MOUNT VERNON — A 20-year-old Martinsburg man has been charged in the deaths of two young men who were killed in a one-vehicle accident early Saturday morning in Miller Township.
Cory M. Morrison is being held in the Knox County Jail after he turned himself in Monday evening. According to Assistant Knox County Prosecutor Jennifer Springer, Morrison was charged with two counts of aggravated vehicular homicide and one count of OVI.
Springer said that at Morrison’s bond hearing this morning, Judge Otho Eyster set bond at $100,000 with a 10 percent cash provision.
She said each of the aggravated vehicular homicide charges is a second-degree felony which carries a two- to eight-year prison term. The OVI charge is a first-degree misdemeanor.
According to Lt. Chad McGinty, commander of the Mount Gilead post of the Ohio State Highway Patrol, Morrison could face more charges in connection with Saturday’s accident, which left 20-year-old Thomas A. Johnson of Utica and 20-year-old Ryan C. Lambert of St. Louisville dead at the scene after being ejected from Morrison’s 2003 Ford Explorer.
Homer EMS and fire personnel were dispatched to the scene at 5:38 a.m., which McGinty said was over an hour after the crash, which occurred around 4:25 a.m.
Morrison called the Knox County Sheriff’s Office on its non-emergency line at 5:35 a.m. to report the crash, but he could not tell dispatchers his exact location on Weaver Road.
“We’re on Weaver Road, we need a squad,” Morrison can be heard telling a dispatcher on the recording of his initial call to the KCSO.
Morrison then told the dispatcher his car went off the road on Weaver Road, but he did not know the address of the wreck. The dispatcher instructed Morrison to hang up his cell phone, and call back using 9-1-1 so she can pinpoint his location using the cell phone signal.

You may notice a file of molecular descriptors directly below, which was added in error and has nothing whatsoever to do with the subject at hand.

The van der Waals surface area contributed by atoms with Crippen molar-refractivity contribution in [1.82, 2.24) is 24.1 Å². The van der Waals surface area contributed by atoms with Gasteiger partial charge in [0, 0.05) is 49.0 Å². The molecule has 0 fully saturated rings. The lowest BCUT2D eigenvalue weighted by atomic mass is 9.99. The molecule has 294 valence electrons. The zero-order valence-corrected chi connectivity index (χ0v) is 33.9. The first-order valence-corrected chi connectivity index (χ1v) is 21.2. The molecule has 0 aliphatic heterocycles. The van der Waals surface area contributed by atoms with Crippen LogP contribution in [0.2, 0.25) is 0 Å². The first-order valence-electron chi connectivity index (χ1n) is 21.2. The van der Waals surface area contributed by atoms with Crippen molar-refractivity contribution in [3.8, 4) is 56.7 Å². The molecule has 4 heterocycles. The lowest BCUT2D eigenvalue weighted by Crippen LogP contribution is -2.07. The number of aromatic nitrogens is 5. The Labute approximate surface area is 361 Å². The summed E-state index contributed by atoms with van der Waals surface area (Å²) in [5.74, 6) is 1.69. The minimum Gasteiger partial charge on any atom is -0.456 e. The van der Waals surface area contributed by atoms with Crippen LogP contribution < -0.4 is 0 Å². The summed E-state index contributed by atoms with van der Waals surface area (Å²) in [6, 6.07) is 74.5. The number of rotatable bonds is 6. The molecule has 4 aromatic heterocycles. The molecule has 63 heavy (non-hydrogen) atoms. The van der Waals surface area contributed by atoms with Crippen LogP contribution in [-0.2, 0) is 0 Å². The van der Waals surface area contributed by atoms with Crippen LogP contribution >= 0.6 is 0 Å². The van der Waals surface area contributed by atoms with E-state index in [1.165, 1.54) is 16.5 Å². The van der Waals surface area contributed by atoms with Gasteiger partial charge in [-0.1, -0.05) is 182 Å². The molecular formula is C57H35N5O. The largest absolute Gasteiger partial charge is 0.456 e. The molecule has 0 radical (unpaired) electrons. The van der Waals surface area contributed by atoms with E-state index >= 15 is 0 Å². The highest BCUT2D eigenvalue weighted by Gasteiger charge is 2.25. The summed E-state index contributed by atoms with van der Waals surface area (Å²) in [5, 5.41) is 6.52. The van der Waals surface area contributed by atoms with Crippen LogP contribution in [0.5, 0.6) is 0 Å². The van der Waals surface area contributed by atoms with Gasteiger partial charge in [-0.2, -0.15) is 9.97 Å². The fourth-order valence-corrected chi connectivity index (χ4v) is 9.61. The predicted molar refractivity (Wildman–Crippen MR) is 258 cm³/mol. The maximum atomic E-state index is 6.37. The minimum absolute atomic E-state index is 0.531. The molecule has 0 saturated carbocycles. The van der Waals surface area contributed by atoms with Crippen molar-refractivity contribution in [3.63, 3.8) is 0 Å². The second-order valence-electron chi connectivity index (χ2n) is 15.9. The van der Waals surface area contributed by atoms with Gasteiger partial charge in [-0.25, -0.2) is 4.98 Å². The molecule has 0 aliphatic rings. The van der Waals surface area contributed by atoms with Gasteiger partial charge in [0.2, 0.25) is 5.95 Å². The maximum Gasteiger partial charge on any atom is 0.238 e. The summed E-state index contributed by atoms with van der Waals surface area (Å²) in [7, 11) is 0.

Morrison then called the KCSO back one and a 1/2 minutes later, using the same seven digit non-emergency number. The dispatcher asked Morrison if there was anyone else in the car with him.
“There’s two people that need medical attention now, if they’re not already dead,” Morrison replied.
He told the dispatcher the two people are outside the vehicle, and they are not breathing.
While Morrison relayed this information to one dispatcher, another simultaneously dispatched Homer EMS and fire personnel.
MedFlight was called by EMS crews. Morrison was flown to Ohio State University Medical Center, where he was treated before being released Monday.
Knox County Coroner Jennifer Ogle also responded to the scene and declared Johnson and Lambert dead at the scene.
McGinty said investigators are establishing a timeline of Morrison’s actions after he left the scene of the accident.
“He walked away from the scene, walked away and didn’t make contact,” McGinty said regarding the block of time following the crash before Morrison contacted emergency help.
According to McGinty, Morrison told officers he had consumed two or three beers. Blood alcohol results were still pending this morning, according to the OSHP.
McGinty said his officers have completed most of their fact gathering and the investigation is now in the hands of Knox County Prosecutor John Thatcher.
Johnson and Lambert are the sixth and seventh traffic fatalities in Knox County in the last four months, according to McGinty. Four of those seven deaths have involved alcohol.
McGinty said these figures are troubling because they contradict the trend in recent years toward a decline in drunk driving deaths in the county.
“We were making significant accomplishments toward reducing alcohol involvement in traffic crashes,” McGinty said this morning. “In fact, we’ve had more alcohol-related fatalities in Knox County this year, in three months, than we had in all of last year combined in both Morrow and Knox counties.”
The commander said his troopers dread having to notify families, as they did twice Saturday, that a loved one has been killed in a traffic crash.
“That’s brutal,” he said.
McGinty said he hopes drivers pause when they hear about Saturday’s crash.
“It’s a tragic lesson,” he said. “I would hope that everybody in the county that sees this on television or picks up the paper would take a minute and think — that could be me or my friends.”